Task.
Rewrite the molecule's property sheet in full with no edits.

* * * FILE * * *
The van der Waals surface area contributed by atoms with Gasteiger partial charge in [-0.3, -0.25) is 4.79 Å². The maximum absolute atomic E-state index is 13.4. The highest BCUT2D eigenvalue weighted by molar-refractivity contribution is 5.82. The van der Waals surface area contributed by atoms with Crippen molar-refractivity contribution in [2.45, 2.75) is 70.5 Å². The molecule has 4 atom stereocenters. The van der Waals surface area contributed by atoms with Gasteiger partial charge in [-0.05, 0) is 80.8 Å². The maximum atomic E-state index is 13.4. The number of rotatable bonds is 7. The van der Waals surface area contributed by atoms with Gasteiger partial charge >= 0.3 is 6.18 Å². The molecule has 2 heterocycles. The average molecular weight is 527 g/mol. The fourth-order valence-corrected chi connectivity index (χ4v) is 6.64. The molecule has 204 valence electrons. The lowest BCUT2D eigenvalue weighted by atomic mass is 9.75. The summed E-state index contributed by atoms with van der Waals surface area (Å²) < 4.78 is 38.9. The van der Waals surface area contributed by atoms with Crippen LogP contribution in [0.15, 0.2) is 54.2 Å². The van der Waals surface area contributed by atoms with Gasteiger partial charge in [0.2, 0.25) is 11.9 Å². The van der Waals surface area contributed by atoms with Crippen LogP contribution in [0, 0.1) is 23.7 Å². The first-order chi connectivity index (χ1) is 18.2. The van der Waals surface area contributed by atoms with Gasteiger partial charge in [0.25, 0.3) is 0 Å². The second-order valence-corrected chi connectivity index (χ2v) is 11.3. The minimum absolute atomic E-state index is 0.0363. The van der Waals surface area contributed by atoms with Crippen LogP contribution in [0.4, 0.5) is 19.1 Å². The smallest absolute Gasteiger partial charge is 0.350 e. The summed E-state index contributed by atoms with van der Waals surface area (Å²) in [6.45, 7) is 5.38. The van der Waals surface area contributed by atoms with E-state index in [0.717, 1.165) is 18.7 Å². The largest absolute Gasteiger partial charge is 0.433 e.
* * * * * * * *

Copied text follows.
The van der Waals surface area contributed by atoms with Gasteiger partial charge in [-0.3, -0.25) is 4.79 Å². The maximum absolute atomic E-state index is 13.4. The highest BCUT2D eigenvalue weighted by molar-refractivity contribution is 5.82. The van der Waals surface area contributed by atoms with Crippen molar-refractivity contribution in [2.45, 2.75) is 70.5 Å². The molecule has 4 atom stereocenters. The van der Waals surface area contributed by atoms with Gasteiger partial charge in [-0.05, 0) is 80.8 Å². The maximum atomic E-state index is 13.4. The number of rotatable bonds is 7. The van der Waals surface area contributed by atoms with Gasteiger partial charge >= 0.3 is 6.18 Å². The molecule has 2 heterocycles. The average molecular weight is 527 g/mol. The fourth-order valence-corrected chi connectivity index (χ4v) is 6.64. The molecule has 204 valence electrons. The lowest BCUT2D eigenvalue weighted by atomic mass is 9.75. The summed E-state index contributed by atoms with van der Waals surface area (Å²) < 4.78 is 38.9. The van der Waals surface area contributed by atoms with Crippen LogP contribution in [0.15, 0.2) is 54.2 Å². The van der Waals surface area contributed by atoms with Gasteiger partial charge in [0.2, 0.25) is 11.9 Å². The van der Waals surface area contributed by atoms with Crippen LogP contribution in [0, 0.1) is 23.7 Å². The first-order chi connectivity index (χ1) is 18.2. The van der Waals surface area contributed by atoms with Gasteiger partial charge in [0.25, 0.3) is 0 Å². The second-order valence-corrected chi connectivity index (χ2v) is 11.3. The minimum absolute atomic E-state index is 0.0363. The van der Waals surface area contributed by atoms with Crippen LogP contribution in [0.4, 0.5) is 19.1 Å². The smallest absolute Gasteiger partial charge is 0.350 e. The summed E-state index contributed by atoms with van der Waals surface area (Å²) in [6.45, 7) is 5.38. The van der Waals surface area contributed by atoms with E-state index in [0.717, 1.165) is 18.7 Å². The largest absolute Gasteiger partial charge is 0.433 e.